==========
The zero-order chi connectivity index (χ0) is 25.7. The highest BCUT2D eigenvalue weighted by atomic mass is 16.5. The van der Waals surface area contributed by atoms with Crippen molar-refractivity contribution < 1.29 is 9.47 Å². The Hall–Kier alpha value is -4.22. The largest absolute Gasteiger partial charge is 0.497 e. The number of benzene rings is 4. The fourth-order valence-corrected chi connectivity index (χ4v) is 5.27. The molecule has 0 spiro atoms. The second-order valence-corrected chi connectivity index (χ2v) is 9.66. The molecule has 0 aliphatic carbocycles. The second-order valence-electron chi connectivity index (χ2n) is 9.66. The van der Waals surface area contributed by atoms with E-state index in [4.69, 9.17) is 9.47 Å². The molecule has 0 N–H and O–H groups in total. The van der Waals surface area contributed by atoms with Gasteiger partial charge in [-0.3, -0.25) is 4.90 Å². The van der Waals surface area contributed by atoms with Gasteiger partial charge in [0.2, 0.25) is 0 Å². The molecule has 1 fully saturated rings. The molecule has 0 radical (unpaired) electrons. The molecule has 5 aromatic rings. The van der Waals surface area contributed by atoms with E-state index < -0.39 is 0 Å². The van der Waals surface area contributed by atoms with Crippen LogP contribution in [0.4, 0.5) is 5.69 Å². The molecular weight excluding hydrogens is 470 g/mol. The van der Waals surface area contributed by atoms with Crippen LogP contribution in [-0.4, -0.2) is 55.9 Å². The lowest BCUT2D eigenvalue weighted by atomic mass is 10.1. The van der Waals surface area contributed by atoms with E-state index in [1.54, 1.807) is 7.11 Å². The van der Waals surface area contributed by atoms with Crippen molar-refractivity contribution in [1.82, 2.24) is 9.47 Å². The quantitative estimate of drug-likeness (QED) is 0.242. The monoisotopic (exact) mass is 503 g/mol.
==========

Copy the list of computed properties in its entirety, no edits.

The zero-order chi connectivity index (χ0) is 25.7. The highest BCUT2D eigenvalue weighted by atomic mass is 16.5. The van der Waals surface area contributed by atoms with Crippen molar-refractivity contribution < 1.29 is 9.47 Å². The Hall–Kier alpha value is -4.22. The largest absolute Gasteiger partial charge is 0.497 e. The number of benzene rings is 4. The fourth-order valence-corrected chi connectivity index (χ4v) is 5.27. The molecule has 0 spiro atoms. The second-order valence-corrected chi connectivity index (χ2v) is 9.66. The molecule has 0 aliphatic carbocycles. The second-order valence-electron chi connectivity index (χ2n) is 9.66. The van der Waals surface area contributed by atoms with E-state index in [4.69, 9.17) is 9.47 Å². The molecule has 0 N–H and O–H groups in total. The van der Waals surface area contributed by atoms with Gasteiger partial charge in [-0.3, -0.25) is 4.90 Å². The van der Waals surface area contributed by atoms with Gasteiger partial charge in [0.2, 0.25) is 0 Å². The molecule has 1 fully saturated rings. The molecule has 0 radical (unpaired) electrons. The molecule has 5 aromatic rings. The van der Waals surface area contributed by atoms with E-state index < -0.39 is 0 Å². The van der Waals surface area contributed by atoms with Crippen LogP contribution in [0.4, 0.5) is 5.69 Å². The molecular weight excluding hydrogens is 470 g/mol. The van der Waals surface area contributed by atoms with Crippen LogP contribution in [-0.4, -0.2) is 55.9 Å². The lowest BCUT2D eigenvalue weighted by atomic mass is 10.1. The van der Waals surface area contributed by atoms with E-state index in [1.54, 1.807) is 7.11 Å². The van der Waals surface area contributed by atoms with Crippen molar-refractivity contribution in [1.82, 2.24) is 9.47 Å². The quantitative estimate of drug-likeness (QED) is 0.242. The monoisotopic (exact) mass is 503 g/mol.